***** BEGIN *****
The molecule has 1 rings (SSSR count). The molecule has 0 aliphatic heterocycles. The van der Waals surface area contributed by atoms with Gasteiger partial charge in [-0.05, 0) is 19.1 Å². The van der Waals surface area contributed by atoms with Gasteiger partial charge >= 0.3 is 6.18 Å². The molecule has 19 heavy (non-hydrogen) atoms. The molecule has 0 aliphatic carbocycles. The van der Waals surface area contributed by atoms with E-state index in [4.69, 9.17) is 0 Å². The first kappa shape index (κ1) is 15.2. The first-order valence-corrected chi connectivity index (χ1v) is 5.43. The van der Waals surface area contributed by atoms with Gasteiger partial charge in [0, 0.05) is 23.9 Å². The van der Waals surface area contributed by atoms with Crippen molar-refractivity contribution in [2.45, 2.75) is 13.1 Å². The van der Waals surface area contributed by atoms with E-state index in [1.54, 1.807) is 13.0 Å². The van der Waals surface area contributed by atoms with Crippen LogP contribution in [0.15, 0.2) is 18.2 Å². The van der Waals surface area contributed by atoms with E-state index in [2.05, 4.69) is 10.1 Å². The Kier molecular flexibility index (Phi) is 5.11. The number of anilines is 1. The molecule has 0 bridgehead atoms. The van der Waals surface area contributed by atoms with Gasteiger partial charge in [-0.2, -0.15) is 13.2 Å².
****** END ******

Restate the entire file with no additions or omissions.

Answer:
The molecule has 1 rings (SSSR count). The molecule has 0 aliphatic heterocycles. The van der Waals surface area contributed by atoms with Gasteiger partial charge in [-0.05, 0) is 19.1 Å². The van der Waals surface area contributed by atoms with Gasteiger partial charge >= 0.3 is 6.18 Å². The molecule has 19 heavy (non-hydrogen) atoms. The molecule has 0 aliphatic carbocycles. The van der Waals surface area contributed by atoms with E-state index in [4.69, 9.17) is 0 Å². The first kappa shape index (κ1) is 15.2. The first-order valence-corrected chi connectivity index (χ1v) is 5.43. The van der Waals surface area contributed by atoms with Gasteiger partial charge in [0, 0.05) is 23.9 Å². The van der Waals surface area contributed by atoms with Crippen molar-refractivity contribution in [2.45, 2.75) is 13.1 Å². The van der Waals surface area contributed by atoms with E-state index in [1.54, 1.807) is 13.0 Å². The van der Waals surface area contributed by atoms with Crippen LogP contribution in [0.15, 0.2) is 18.2 Å². The van der Waals surface area contributed by atoms with E-state index in [2.05, 4.69) is 10.1 Å². The Kier molecular flexibility index (Phi) is 5.11. The number of anilines is 1. The molecule has 0 bridgehead atoms. The van der Waals surface area contributed by atoms with Gasteiger partial charge in [-0.2, -0.15) is 13.2 Å².